Celebrate the Life … Seed Packet Memorial Gift

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Description

Perfect for pollinators logoCelebrate the life of your loved one with this colourful seed packet memorial gift.  The seed packet is made from recycled paper and measures 9 x 12 cm. It contains British-grown British wildflower species that are great for attracting butterflies and bees – Cornflower, Corn Marigold, Poppy and Corn Chamomile.  Please advise the personalisation details in the box above.

 

 

How to sow wildflower seeds

These wildflower seeds are very easy to sow and quick to germinate – simply choose a sunny, weed-free spot (or a pot of – preferably peat-free – compost) and sprinkle on the seeds.  Gently press them into the soil or compost, there is no need to cover with more soil/compost.  Water well.

Seed sowing instructions

Corn Marigolds

Corn MarigoldAnnual wildflowers with lots of yellow daisy-like flowers from June to around October.  They grow to a height of around 20 in (51 cm) and are closely related to the pretty Ox-eye Daisy.  The flower is also known as Yellow Ox-eye, Bigold, Boodle and Raddles. By the end of the fourteenth-century,  Corn Marigold was regarded as a field pest and farmers got rid of it, so it is not a regular occurrencer in the wild.  Insects, such as hoverflies,  like Corn Marigold nectar and it is the food plant of the Chalk Hill Blue and Gatekeeper butterflies.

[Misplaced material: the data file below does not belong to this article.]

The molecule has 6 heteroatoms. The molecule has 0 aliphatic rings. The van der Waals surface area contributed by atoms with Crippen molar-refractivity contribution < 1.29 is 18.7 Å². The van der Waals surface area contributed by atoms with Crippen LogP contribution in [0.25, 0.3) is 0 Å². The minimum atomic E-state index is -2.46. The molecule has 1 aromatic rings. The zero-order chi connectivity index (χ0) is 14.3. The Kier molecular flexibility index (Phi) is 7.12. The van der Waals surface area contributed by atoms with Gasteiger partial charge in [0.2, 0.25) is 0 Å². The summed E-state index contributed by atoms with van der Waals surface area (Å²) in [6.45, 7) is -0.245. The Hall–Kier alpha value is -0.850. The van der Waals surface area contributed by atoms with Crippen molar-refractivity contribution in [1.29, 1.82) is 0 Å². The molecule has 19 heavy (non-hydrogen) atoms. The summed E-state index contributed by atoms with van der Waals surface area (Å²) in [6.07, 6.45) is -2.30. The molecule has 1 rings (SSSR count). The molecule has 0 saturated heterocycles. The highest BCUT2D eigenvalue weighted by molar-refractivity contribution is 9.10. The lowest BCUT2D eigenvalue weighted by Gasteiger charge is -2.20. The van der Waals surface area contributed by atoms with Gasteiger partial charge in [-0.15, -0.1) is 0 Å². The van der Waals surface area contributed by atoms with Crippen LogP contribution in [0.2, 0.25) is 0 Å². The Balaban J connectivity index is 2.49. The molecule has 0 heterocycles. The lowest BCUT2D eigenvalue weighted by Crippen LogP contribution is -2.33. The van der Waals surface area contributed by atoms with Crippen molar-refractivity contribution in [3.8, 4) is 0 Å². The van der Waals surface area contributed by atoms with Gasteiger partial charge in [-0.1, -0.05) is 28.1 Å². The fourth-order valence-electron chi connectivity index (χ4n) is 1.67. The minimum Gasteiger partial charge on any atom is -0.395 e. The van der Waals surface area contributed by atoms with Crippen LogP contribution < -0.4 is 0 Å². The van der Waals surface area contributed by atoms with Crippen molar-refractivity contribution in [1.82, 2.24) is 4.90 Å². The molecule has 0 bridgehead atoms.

Cornflowers

CornflowerAnnual wildflowers which are also known as Bluebottles, Batchelor’s Buttons or Knapweeds (not to be confused with the different-looking Lesser and Greater Knapweeds).  The plant has pretty  blue flowers on stems up to 2 ft (60 cm) high.  Butterflies and bees love them! It is a rare wildflower in the wild but centuries ago was very common in cornfields.
Its Latin name centaurea comes from Chiron, the centaur, whom the  plant cured when an arrow tipped with the blood of Hydra wounded him – therefore it was concluded that the plant had anti-snake properties!  The cyanus part comes from Cyanus, who loved the plant so much he spent all his time in corn fields making garlands from the flowers.  When he died, the goddess Flora transformed him into a Cornflower.

Poppies

Wild PoppyAnnual wildflowers that are very attractive to butterflies, bees and hoverflies.  They self-seed vigorously and often spring up in disturbed ground, the seed having lain dormant for many years, sometimes centuries.    The plant’s Anglo-Saxon name is popig.  Its Latin name is papaver rhoeas.  Rhoeas may come from the Greek, rho, possibly meaning red.  Pliny claimed that papaver derived from papa = pap, the mashed up food of babies, because poppy juice was added to it to help the infants to sleep (don’t try this at home!)  It may also relate to the Latin papula, meaning “papule”, due to the shape of the rounded seed capsules.  An average Poppy produces about 17,000 tiny seeds.

The Poppy is a symbol of remembrance because its red flowers represent the blood of the dead.   To the Ancient Greeks it symbolised regeneration.

Poppies grow to a height of about 2 feet and love being in the sun.  Leave the seedheads on after flowering so that the seeds scatter around your garden for next year.

Corn Chamomiles

DaisyAnnual wildflowers with daisy-like flowers from May to August.  They grow to a height of 12 – 18 ins (30 – 45 cm) and are found in meadows, wasteland and arable land.  It is also the food plant of the Chamomile Shark moth.

bouquet of wildflowers